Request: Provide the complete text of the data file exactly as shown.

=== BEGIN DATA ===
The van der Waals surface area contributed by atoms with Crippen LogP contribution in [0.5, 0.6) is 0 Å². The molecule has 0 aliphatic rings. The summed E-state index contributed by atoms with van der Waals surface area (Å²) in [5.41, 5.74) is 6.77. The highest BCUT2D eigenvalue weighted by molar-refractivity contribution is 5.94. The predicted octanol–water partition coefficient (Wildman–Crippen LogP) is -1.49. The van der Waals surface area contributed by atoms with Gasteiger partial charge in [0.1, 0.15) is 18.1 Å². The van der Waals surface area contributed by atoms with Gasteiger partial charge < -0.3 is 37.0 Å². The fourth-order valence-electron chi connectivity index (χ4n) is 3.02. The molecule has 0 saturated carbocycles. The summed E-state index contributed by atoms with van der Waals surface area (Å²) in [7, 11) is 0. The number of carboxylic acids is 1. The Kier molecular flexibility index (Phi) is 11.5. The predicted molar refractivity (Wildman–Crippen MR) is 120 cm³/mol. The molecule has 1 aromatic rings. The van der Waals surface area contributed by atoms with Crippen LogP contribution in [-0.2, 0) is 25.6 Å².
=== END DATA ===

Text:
The van der Waals surface area contributed by atoms with Crippen LogP contribution in [0.5, 0.6) is 0 Å². The molecule has 0 aliphatic rings. The summed E-state index contributed by atoms with van der Waals surface area (Å²) in [5.41, 5.74) is 6.77. The highest BCUT2D eigenvalue weighted by molar-refractivity contribution is 5.94. The predicted octanol–water partition coefficient (Wildman–Crippen LogP) is -1.49. The van der Waals surface area contributed by atoms with Gasteiger partial charge in [0.1, 0.15) is 18.1 Å². The van der Waals surface area contributed by atoms with Gasteiger partial charge < -0.3 is 37.0 Å². The fourth-order valence-electron chi connectivity index (χ4n) is 3.02. The molecule has 0 saturated carbocycles. The summed E-state index contributed by atoms with van der Waals surface area (Å²) in [7, 11) is 0. The number of carboxylic acids is 1. The Kier molecular flexibility index (Phi) is 11.5. The predicted molar refractivity (Wildman–Crippen MR) is 120 cm³/mol. The molecule has 1 aromatic rings. The van der Waals surface area contributed by atoms with Crippen LogP contribution in [-0.2, 0) is 25.6 Å².